Wednesday, December 30, 2009

Midnight Mass

So I attended midnight Mass on Christmas Eve at Our Lady of Czestochowa (in Turners Falls) without chickening out. It was pretty, and smelled nice, though they might have given a page number now and again so I could see where we were in the liturgy. I was sitting in the back with all the other folks who don't take communion. There were quite a few people there, though, and most of them did go up for communion... and not all of them were in the senior set. The homily was of an interesting nature. He started out with a very gentle critique of the Bishop's method for bringing people back in to the fold, and then began to talk about the reasons which one might want to either return to Catholicism, (or perhaps convert?). As a way of beginning, he talked about the big bang--undoubtedly an unusual topic for a Christmas sermon. I guess the point was that there is an unknown at the time of the big bang--the "nothing" from which something is created. It is like Catholics (and Jews) to accept science and incorporate it into religious meaning, so for this I am appreciative, and it is one of the many similarities I find between the two religions.

He also spoke (though less eloquently than Gerry, the Vicar of Dibley!) about the enduring power of the story of Jesus, of Christhood, and the spread of the gospel over the last 2000ish years. It's been said better, but anyway. It was a nice, inclusive service, and there was some Polish in there, naturally, but the congregation is far from homogenous. There are African-American, Hispanic and other European-American parishioners there. I managed to sing along when I could, especially for Kyrie, which I like.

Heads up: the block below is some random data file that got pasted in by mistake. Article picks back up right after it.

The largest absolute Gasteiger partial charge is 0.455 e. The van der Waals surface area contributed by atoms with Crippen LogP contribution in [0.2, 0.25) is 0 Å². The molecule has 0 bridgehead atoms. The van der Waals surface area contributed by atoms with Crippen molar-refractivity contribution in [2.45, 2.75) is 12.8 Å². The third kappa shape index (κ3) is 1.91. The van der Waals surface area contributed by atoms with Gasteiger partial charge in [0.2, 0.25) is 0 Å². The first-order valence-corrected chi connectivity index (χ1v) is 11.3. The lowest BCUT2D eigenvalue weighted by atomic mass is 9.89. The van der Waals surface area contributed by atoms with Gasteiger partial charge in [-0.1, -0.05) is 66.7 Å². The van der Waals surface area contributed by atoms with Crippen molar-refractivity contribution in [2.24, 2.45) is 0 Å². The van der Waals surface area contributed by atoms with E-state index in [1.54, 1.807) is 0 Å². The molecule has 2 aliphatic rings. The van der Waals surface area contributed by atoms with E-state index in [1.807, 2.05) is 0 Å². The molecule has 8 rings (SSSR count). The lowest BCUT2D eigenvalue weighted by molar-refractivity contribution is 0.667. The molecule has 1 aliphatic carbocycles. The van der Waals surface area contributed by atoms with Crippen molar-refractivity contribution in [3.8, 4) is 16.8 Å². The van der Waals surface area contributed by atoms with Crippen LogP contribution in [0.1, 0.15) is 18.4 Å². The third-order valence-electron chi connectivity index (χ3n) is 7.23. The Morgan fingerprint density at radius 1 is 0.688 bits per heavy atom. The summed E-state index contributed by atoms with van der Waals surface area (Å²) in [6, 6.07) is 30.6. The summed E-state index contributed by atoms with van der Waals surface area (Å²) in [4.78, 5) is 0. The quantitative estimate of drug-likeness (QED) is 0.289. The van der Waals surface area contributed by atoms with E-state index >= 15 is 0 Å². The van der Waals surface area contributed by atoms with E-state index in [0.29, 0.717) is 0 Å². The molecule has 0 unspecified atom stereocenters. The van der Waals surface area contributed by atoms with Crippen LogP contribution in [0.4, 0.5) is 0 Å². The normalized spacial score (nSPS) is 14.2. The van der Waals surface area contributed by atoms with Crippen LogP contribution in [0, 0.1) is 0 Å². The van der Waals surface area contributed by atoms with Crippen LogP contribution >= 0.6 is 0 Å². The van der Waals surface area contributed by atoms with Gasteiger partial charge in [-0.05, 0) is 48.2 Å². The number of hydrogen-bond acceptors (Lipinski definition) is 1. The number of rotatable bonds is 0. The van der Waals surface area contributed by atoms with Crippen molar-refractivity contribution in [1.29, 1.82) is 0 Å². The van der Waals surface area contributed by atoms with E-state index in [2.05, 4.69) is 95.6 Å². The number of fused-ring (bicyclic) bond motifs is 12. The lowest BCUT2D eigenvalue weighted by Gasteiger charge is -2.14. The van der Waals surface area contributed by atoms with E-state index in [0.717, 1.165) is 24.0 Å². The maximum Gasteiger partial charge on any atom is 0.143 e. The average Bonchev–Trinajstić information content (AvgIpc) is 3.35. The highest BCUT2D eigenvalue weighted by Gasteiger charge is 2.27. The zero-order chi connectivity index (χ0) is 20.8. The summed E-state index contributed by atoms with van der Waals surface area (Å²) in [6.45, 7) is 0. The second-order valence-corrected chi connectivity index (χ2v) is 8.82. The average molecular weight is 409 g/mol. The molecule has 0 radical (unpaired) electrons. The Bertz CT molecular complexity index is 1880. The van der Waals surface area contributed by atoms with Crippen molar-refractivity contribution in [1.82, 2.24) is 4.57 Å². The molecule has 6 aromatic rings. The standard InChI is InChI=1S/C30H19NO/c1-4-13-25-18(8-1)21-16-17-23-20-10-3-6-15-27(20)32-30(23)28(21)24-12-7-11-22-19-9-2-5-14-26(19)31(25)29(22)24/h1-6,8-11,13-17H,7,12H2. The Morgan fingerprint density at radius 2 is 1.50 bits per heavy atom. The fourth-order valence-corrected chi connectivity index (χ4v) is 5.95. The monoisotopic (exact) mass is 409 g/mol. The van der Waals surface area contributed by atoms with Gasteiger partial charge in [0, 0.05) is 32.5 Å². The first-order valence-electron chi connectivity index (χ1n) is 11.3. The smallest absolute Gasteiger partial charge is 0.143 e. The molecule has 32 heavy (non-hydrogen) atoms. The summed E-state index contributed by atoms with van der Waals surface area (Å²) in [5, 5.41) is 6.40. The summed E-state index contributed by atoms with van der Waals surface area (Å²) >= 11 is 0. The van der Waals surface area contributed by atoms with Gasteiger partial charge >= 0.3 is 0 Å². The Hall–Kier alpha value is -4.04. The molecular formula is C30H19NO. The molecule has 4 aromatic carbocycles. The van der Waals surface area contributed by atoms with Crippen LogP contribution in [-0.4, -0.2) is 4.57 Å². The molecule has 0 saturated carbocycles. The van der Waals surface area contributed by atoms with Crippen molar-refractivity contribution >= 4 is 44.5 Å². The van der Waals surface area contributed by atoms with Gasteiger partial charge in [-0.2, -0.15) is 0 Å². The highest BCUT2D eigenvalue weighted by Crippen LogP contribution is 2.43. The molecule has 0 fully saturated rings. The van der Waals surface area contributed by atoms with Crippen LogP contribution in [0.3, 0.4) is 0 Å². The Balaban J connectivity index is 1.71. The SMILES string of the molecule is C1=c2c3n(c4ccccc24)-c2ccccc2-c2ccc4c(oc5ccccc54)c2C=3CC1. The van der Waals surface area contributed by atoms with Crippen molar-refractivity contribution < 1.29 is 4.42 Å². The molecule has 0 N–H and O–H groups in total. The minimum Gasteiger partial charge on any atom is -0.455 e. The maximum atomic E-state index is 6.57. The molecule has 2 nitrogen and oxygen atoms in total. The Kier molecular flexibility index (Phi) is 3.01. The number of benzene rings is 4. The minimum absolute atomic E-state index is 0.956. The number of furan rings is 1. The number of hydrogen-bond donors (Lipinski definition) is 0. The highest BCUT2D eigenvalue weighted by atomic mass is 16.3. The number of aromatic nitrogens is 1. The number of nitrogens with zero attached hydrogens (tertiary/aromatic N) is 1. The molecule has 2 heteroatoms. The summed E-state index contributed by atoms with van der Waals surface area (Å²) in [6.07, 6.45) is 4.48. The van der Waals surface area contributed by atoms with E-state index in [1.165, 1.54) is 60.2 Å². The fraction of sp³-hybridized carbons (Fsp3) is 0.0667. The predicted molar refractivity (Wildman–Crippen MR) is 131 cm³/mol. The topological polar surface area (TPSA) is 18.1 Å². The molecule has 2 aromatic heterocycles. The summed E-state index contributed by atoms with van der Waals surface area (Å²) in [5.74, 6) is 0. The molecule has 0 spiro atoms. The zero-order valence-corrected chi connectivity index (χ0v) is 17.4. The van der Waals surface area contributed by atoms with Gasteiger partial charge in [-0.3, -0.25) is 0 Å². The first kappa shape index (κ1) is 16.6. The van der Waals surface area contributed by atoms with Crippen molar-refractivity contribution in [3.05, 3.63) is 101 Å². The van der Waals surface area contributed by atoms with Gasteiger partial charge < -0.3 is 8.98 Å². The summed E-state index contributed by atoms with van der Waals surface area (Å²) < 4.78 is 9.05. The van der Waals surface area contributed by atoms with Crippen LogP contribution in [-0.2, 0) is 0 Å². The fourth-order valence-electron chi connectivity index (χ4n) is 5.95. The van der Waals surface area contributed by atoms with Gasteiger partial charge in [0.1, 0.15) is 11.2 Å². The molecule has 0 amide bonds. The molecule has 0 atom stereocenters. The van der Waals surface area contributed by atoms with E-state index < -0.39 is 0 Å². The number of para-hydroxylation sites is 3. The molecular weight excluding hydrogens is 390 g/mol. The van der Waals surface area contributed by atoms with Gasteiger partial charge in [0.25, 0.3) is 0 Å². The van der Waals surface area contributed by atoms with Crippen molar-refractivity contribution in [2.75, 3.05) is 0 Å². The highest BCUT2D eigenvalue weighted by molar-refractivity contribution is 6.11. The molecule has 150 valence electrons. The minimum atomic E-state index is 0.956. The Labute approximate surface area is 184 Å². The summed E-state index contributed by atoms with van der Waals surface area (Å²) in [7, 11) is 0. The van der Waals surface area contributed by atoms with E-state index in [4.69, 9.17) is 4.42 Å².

Swiss Guard at the Vatican, 2007 (mew)


Kate said...

'It was pretty, and smelled nice.'

Far more gracious than some of the members of our church who acted as though the incense were poisonous gas.

I'm glad you went, and thank you for writing about it. I'm surprised they didn't have special programmes/pew sheets for Christmas Eve so that page numbers would be an issue (we have the same problem in the Episcopal Church - you need about 10 different books to follow what's going on).

I'd love (once I'm ordained) for you to come visit my church. Hearing a visitor's perspective - particularly such an observant, articulate one - is so interesting and helpful.

Of course, I'd love you just to come to Scotland for fun, too!

Miriam said...

Far more gracious than some of the members of our church who acted as though the incense were poisonous gas.
Ha! This is too funny.

There was a special missal, but my row didn't have any, and I didn't want to bother the people in front for one. There was also a regular missal and one in Polish, and some other things too.

I would love to visit your church! And also Scotland--I really liked it the first time around. Maybe I will finally get to Aberdeenshire this time. I'd also like to visit the Orkney Islands.

Kate said...

Ok - come to Scotland and we'll go to Orkney. I've been here for nearly 8 years and still haven't gone.

Come in the summer and we can go camping!